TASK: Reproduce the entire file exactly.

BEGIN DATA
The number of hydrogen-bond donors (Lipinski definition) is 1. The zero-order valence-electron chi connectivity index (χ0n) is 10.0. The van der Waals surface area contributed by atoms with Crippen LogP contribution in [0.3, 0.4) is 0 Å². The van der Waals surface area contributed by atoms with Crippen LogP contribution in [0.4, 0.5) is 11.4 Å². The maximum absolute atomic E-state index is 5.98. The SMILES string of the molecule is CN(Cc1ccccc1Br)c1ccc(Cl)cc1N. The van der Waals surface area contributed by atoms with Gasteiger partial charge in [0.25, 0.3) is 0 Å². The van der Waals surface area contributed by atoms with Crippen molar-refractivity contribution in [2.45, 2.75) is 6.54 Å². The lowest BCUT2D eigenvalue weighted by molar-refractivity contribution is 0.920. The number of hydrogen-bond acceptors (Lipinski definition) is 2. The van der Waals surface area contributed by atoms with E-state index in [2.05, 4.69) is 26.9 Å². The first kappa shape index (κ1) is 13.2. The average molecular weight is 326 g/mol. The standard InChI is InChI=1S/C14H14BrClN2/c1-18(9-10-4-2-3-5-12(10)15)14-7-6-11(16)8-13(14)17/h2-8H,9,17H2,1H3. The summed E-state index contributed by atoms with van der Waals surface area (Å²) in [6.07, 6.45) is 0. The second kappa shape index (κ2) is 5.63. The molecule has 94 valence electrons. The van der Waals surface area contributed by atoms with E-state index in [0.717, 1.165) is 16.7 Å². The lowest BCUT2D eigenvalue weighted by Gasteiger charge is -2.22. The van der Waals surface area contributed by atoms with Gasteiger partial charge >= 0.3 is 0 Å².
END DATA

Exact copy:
The number of hydrogen-bond donors (Lipinski definition) is 1. The zero-order valence-electron chi connectivity index (χ0n) is 10.0. The van der Waals surface area contributed by atoms with Crippen LogP contribution in [0.3, 0.4) is 0 Å². The van der Waals surface area contributed by atoms with Crippen LogP contribution in [0.4, 0.5) is 11.4 Å². The maximum absolute atomic E-state index is 5.98. The SMILES string of the molecule is CN(Cc1ccccc1Br)c1ccc(Cl)cc1N. The van der Waals surface area contributed by atoms with Gasteiger partial charge in [0.25, 0.3) is 0 Å². The van der Waals surface area contributed by atoms with Crippen molar-refractivity contribution in [2.45, 2.75) is 6.54 Å². The lowest BCUT2D eigenvalue weighted by molar-refractivity contribution is 0.920. The number of hydrogen-bond acceptors (Lipinski definition) is 2. The van der Waals surface area contributed by atoms with E-state index in [2.05, 4.69) is 26.9 Å². The first kappa shape index (κ1) is 13.2. The average molecular weight is 326 g/mol. The standard InChI is InChI=1S/C14H14BrClN2/c1-18(9-10-4-2-3-5-12(10)15)14-7-6-11(16)8-13(14)17/h2-8H,9,17H2,1H3. The summed E-state index contributed by atoms with van der Waals surface area (Å²) in [6.07, 6.45) is 0. The second kappa shape index (κ2) is 5.63. The molecule has 94 valence electrons. The van der Waals surface area contributed by atoms with E-state index in [0.717, 1.165) is 16.7 Å². The lowest BCUT2D eigenvalue weighted by Gasteiger charge is -2.22. The van der Waals surface area contributed by atoms with Gasteiger partial charge >= 0.3 is 0 Å².